‘Wow, it’s at the University!’ Experiences of people with mental illness of an educational arts programme

Ruth Lambley, Emma Anderson, Elizabeth Kaley, Rebecca Morris, Anna Robinson, Nick Rowe, Jean Sellars-Edmond, Timothy Wynn-Werninck

    Research output: Contribution to journalArticlepeer-review


    This study gathered the experiences and perceptions of participants of a university-based programme of free arts education for people who use mental health services, known as Converge. Seventy per cent of the authors have lived experience of mental health difficulties and attend Converge courses. A Participatory Action Research approach was taken, using Photo Elicitation to facilitate interviews with relatively new Converge participants. An inductive thematic analysis of the data identified four themes: establishing community; purpose; student not patient; and accessing valued, inclusive spaces. These reflected findings in the existing literature about the mental health benefits of the arts and factors important to the process of recovery. A major finding was the clear indication that locating courses in socially valued and inclusive venues is of very high importance to participants, and that this seems to amplify benefits they experience from attending. This suggests that forming partnerships between socially valued spaces and mental health services is worth energetically pursuing.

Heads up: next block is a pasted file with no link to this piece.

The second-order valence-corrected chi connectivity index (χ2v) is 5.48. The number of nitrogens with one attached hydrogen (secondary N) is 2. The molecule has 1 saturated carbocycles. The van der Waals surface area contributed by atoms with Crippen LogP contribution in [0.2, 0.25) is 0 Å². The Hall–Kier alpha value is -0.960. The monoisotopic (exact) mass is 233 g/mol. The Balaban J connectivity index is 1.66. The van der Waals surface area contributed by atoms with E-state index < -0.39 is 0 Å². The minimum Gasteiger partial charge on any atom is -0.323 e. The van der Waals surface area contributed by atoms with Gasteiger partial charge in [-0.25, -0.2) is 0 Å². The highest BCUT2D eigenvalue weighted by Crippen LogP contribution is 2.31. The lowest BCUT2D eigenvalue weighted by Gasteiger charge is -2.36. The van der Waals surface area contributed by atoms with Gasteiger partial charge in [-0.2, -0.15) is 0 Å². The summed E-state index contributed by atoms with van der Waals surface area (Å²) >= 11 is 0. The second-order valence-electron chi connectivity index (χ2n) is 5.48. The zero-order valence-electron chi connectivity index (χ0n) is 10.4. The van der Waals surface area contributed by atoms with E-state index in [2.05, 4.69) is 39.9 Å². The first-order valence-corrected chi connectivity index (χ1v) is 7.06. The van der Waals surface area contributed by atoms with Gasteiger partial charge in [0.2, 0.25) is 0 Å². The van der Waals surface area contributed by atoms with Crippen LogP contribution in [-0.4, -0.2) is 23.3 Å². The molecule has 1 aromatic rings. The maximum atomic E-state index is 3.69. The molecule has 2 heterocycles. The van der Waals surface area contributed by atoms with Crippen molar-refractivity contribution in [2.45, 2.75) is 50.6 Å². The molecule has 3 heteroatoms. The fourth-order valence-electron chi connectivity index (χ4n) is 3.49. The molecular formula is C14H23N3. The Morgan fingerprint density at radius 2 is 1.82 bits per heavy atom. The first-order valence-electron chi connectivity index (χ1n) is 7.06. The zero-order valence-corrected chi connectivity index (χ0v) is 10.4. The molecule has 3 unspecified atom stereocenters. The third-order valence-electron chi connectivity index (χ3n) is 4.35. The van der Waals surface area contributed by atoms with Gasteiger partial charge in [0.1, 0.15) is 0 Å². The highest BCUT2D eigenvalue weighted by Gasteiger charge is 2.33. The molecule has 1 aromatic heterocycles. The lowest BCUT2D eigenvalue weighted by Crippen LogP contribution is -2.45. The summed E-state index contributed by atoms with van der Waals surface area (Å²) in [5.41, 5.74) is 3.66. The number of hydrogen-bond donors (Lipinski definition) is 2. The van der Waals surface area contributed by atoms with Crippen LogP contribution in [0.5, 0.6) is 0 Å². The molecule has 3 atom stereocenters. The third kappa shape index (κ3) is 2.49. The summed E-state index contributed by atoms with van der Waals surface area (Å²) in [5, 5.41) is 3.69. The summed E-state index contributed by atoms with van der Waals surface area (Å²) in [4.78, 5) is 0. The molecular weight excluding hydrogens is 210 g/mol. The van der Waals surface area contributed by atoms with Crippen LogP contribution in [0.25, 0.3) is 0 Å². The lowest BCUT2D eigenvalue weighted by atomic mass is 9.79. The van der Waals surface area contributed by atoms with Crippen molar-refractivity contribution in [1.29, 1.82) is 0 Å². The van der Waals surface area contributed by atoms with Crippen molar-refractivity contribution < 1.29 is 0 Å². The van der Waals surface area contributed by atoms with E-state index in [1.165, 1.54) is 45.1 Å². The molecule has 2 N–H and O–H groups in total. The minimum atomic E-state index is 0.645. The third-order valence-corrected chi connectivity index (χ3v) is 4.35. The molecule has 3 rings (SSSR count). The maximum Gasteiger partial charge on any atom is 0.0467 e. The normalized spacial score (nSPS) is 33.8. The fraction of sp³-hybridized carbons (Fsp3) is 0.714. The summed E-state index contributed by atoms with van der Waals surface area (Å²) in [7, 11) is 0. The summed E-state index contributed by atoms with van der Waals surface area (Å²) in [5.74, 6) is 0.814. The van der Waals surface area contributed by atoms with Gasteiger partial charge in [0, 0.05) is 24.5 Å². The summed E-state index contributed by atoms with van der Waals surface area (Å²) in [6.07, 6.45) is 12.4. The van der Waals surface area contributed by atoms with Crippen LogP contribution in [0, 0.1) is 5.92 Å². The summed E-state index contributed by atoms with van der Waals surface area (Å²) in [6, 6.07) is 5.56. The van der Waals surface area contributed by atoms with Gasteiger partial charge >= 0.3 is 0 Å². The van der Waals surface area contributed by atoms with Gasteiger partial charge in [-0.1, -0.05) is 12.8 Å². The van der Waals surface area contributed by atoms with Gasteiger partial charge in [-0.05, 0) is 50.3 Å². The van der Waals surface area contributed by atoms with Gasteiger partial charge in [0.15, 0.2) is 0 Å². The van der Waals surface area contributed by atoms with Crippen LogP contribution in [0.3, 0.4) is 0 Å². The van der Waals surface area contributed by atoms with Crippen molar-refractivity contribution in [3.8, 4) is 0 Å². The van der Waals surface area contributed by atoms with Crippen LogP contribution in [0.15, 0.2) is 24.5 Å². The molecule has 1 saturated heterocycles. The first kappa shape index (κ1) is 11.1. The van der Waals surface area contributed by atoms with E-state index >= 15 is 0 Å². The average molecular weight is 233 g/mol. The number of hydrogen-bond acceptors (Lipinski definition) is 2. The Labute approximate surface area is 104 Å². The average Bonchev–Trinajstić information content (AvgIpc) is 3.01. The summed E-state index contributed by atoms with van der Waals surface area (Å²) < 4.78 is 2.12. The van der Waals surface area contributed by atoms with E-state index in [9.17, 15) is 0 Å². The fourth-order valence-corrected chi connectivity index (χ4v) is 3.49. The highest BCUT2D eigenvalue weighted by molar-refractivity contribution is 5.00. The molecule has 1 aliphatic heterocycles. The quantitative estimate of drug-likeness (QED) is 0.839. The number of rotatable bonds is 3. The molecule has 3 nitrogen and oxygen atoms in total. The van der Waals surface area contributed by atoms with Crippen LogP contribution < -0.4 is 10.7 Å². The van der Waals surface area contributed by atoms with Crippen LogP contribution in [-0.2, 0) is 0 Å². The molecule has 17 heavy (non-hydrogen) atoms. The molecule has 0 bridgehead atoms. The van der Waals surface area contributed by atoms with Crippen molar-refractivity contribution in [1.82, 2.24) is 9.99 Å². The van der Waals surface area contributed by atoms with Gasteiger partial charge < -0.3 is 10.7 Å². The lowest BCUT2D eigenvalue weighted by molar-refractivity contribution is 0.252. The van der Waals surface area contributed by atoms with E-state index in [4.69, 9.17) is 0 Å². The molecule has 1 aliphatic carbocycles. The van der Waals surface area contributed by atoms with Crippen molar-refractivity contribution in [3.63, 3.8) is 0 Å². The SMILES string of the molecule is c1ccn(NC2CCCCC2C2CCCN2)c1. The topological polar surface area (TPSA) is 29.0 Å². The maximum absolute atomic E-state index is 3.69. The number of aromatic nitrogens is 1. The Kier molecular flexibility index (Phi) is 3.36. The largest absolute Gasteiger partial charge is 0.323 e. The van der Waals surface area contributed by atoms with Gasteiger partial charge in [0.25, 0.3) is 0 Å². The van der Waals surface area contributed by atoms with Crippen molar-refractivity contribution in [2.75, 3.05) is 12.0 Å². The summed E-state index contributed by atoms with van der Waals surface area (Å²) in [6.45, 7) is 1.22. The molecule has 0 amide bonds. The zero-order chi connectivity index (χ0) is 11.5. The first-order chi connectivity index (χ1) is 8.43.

Original languageEnglish
    Pages (from-to)315-332
    Number of pages18
    JournalJournal of Applied Arts & Health
    Issue number3
    Publication statusPublished - 1 Dec 2019


    • Participatory Action Research
    • Photo Elicitation
    • arts and mental health
    • educational opportunities
    • socially valued locations
    • university environment


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